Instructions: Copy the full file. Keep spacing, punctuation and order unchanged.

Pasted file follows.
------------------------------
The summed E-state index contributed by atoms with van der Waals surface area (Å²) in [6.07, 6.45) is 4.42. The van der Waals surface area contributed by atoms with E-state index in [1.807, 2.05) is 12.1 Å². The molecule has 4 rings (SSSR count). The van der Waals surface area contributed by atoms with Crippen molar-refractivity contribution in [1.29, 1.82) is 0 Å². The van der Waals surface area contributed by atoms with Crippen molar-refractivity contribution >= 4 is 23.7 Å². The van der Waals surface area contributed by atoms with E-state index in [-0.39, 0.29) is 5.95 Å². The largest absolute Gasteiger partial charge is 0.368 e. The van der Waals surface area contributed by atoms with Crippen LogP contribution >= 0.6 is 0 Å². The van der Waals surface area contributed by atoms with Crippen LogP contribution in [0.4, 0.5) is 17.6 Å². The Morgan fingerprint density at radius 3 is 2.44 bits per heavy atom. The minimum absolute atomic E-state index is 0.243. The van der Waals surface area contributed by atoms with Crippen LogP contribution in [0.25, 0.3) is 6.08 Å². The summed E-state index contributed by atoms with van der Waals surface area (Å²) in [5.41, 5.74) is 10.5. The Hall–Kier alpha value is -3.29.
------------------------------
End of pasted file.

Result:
The summed E-state index contributed by atoms with van der Waals surface area (Å²) in [6.07, 6.45) is 4.42. The van der Waals surface area contributed by atoms with E-state index in [1.807, 2.05) is 12.1 Å². The molecule has 4 rings (SSSR count). The van der Waals surface area contributed by atoms with Crippen molar-refractivity contribution in [1.29, 1.82) is 0 Å². The van der Waals surface area contributed by atoms with Crippen molar-refractivity contribution >= 4 is 23.7 Å². The van der Waals surface area contributed by atoms with E-state index in [-0.39, 0.29) is 5.95 Å². The largest absolute Gasteiger partial charge is 0.368 e. The van der Waals surface area contributed by atoms with Crippen LogP contribution >= 0.6 is 0 Å². The van der Waals surface area contributed by atoms with Crippen LogP contribution in [0.4, 0.5) is 17.6 Å². The Morgan fingerprint density at radius 3 is 2.44 bits per heavy atom. The minimum absolute atomic E-state index is 0.243. The van der Waals surface area contributed by atoms with Crippen LogP contribution in [0.25, 0.3) is 6.08 Å². The summed E-state index contributed by atoms with van der Waals surface area (Å²) in [5.41, 5.74) is 10.5. The Hall–Kier alpha value is -3.29.